9. Teach children that their behaviors affect others. You can do this in simple ways, anywhere. Ask them to observe how people respond when other people make noise or litter. Ask them what they think will happen as a result. Will someone else have to clean up the litter? Will someone be scared? Explain to kids how the choices they make affect others and talk about when are good times to be loud, and what are good spaces to be messy.
10. Teach kids to look for opportunities to help. Can they pick up the litter? Can they be more quiet so as not to interrupt someone’s reading on the bus? Can they offer to help carry something or hold a door open? All of this teaches kids that they have a role to play in helping ease both proverbial and literal loads.
Sudden Infant Death Syndrome (SID) refers to the unexplained and sudden death of a seemingly hale and hearty baby. This condition tends to occur when the baby is asleep and that's why it's also known as crib death. Although the reason for the condition is still not known, many experts have attributed the cause of the condition to abnormal development in the parts of the baby's brain that oversees breathing and awakening from sleep. Nonetheless, there are ways that can prevent the problem from occurring and which are:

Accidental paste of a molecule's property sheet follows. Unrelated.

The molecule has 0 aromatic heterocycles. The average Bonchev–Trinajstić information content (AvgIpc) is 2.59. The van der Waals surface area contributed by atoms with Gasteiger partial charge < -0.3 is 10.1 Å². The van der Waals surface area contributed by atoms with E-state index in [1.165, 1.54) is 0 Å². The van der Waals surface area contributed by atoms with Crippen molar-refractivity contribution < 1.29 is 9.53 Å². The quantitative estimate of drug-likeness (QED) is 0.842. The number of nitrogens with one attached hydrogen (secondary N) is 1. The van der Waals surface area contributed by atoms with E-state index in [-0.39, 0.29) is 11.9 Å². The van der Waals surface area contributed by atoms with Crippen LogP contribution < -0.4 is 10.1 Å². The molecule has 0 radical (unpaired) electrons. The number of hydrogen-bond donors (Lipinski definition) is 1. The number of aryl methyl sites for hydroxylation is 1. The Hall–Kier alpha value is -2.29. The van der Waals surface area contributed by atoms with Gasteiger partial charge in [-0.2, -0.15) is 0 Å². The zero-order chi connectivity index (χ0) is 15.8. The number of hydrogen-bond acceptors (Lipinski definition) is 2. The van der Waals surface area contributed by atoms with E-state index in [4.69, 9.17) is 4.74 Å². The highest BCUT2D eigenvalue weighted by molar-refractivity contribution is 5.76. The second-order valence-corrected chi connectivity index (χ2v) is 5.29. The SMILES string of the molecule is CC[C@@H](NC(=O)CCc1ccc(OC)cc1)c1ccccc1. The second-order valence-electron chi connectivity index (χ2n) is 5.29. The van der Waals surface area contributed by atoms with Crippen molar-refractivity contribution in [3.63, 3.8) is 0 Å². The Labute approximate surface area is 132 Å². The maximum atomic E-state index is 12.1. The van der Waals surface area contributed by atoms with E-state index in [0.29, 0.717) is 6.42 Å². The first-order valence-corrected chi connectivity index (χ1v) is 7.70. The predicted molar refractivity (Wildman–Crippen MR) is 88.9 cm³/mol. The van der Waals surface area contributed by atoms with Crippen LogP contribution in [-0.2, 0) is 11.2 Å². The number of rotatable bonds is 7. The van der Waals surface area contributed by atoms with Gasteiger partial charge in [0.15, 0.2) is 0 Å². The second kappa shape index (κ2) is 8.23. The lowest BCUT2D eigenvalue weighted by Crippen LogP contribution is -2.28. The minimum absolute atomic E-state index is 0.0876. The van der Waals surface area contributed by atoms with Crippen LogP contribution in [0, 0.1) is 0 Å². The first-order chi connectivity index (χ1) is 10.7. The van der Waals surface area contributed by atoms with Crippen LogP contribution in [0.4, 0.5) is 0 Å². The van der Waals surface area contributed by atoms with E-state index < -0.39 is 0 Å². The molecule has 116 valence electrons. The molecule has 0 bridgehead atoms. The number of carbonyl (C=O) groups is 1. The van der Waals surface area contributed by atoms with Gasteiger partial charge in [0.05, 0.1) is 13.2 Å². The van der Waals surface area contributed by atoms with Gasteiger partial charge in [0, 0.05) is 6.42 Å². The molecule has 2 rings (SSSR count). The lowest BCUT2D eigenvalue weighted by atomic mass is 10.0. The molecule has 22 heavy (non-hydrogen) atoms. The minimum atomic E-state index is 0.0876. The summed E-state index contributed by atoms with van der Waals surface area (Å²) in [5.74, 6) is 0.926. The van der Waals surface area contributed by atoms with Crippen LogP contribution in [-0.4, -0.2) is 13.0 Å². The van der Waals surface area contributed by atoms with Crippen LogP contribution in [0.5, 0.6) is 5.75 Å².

- Always place your baby on the back to sleep - Sleeping on the back is the safest position that your baby should be in, whenever he or she sleeps. You shouldn't let your child sleep on the sides as he or she can roll onto the stomach, and may hamper the breathing process. You can place your baby on the stomach when he or she is awake.
- Place your baby on a firm surface to sleep sans of any objects - It's best to place your baby on a firm mattress to sleep while avoiding thick and feather padding like a thick comforter. At the same time, objects like toys, stuffed animals or pillows should be removed from the crib as they may get in the way of your child's breathing by pressing on his or her face.
- Make sure your baby doesn't become very hot - For keeping your baby warm during sleep, it's best to opt for sleep clothing or blanket made of light material so that it doesn't make him or her feel very hot. If using a blanket, it should be placed loosely over the baby and one should also remember to not cover the baby's head during sleep.
- Use a pacifier - Research suggests that the use of the pacifier can reduce a baby's chance of dying from SIDS. This is because the pacifier helps in preventing the baby from rolling over onto his or her stomach during sleep. At the same time, it's also believed that the instrument helps in keeping the baby's tongue positioned in a manner that keeps his or her airways open.
- Breastfeed your baby - Breastfeeding your baby for a minimum of 6 months can help in preventing the occurrence of SIDS. Several studies have revealed this beneficial aspect of breastfeeding.
Related Tip: 4 Worst Foods Ever To Feed Your Baby!